Picture child's feet next to pens, pencils and paper

Open Access research that is helping to improve educational outcomes for children

Strathprints makes available scholarly Open Access content by researchers in the School of Education, including those researching educational and social practices in curricular subjects. Research in this area seeks to understand the complex influences that increase curricula capacity and engagement by studying how curriculum practices relate to cultural, intellectual and social practices in and out of schools and nurseries.

Research at the School of Education also spans a number of other areas, including inclusive pedagogy, philosophy of education, health and wellbeing within health-related aspects of education (e.g. physical education and sport pedagogy, autism and technology, counselling education, and pedagogies for mental and emotional health), languages education, and other areas.

Explore Open Access education research. Or explore all of Strathclyde's Open Access research...

Defining the child's curriculum, and its role in the life of the community

Trevarthen, Colwyn and Dunlop, Aline-Wendy and Delafield-Butt, Jonathan (2018) Defining the child's curriculum, and its role in the life of the community. In: The Child's Curriculum. Oxford University Press, Oxford, pp. 1-12. ISBN 9780198747109

[img] Text (Trevarthen-etal-OUP-2018-Defining-the-childs-curriculum-and-its-role-in-the-life-of-the-community)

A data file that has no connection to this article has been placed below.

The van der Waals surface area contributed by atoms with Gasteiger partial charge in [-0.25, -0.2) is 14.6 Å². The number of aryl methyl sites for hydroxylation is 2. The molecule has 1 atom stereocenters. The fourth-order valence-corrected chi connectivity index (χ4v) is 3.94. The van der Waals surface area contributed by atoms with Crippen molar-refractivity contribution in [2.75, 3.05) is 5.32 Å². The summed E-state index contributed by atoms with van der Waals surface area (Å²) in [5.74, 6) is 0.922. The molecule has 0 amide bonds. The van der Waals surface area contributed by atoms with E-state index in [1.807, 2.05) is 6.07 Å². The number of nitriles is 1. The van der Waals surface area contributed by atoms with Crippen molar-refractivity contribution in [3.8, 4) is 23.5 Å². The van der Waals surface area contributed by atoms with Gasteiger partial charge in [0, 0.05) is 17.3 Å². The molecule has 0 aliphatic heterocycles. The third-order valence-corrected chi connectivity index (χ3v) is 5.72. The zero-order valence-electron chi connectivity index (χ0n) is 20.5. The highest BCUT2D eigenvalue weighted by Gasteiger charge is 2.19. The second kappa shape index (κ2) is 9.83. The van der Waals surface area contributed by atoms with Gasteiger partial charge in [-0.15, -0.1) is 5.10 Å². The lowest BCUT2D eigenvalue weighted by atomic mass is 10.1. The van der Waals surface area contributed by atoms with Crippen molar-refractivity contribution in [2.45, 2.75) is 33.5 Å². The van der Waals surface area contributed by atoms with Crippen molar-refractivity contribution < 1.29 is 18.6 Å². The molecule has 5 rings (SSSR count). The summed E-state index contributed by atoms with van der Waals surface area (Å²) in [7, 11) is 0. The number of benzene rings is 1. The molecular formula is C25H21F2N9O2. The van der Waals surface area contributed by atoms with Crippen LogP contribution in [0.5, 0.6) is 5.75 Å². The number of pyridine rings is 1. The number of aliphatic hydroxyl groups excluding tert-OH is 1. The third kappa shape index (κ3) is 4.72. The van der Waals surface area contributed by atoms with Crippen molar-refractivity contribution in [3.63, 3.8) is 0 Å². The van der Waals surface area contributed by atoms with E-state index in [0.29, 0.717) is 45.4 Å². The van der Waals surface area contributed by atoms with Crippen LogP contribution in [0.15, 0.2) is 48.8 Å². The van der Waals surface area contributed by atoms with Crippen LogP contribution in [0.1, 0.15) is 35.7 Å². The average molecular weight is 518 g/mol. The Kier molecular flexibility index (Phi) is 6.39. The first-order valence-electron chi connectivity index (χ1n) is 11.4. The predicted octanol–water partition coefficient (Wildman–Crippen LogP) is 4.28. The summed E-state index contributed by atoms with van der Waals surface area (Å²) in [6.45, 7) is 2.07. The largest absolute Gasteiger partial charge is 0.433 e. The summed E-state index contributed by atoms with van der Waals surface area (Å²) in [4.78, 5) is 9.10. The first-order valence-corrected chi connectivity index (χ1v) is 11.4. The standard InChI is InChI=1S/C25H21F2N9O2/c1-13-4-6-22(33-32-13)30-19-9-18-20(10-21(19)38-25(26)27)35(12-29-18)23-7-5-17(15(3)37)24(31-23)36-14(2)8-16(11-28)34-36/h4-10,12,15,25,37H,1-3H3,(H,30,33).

Accepted Author Manuscript
Restricted to Repository staff only until 14 September 2020.

Download (385kB) | Request a copy from the Strathclyde author


We invited experts in early child development, education, and care to clarify issues of universal importance for the well-being of human worlds. They include teachers who appreciate that every child is born for a life of learning and needs to develop this in a community of joyful friendships to share its culture of arts and techniques. We address the difficulties of children and their families struggling to live in social depri- vation or poverty when the administration and politics of an ambitious government are principally concerned with how industry makes wealth for a minority. Evidence we present demonstrates that leadership to address and support the creative abilities of all children and their families in their years before school is essential. Such lead- ership recognizes the importance of these abilities for the development of healthy, cooperative, and self-confident citizens who can secure the health of the community and benefit its economic productivity in a rich and peaceful world.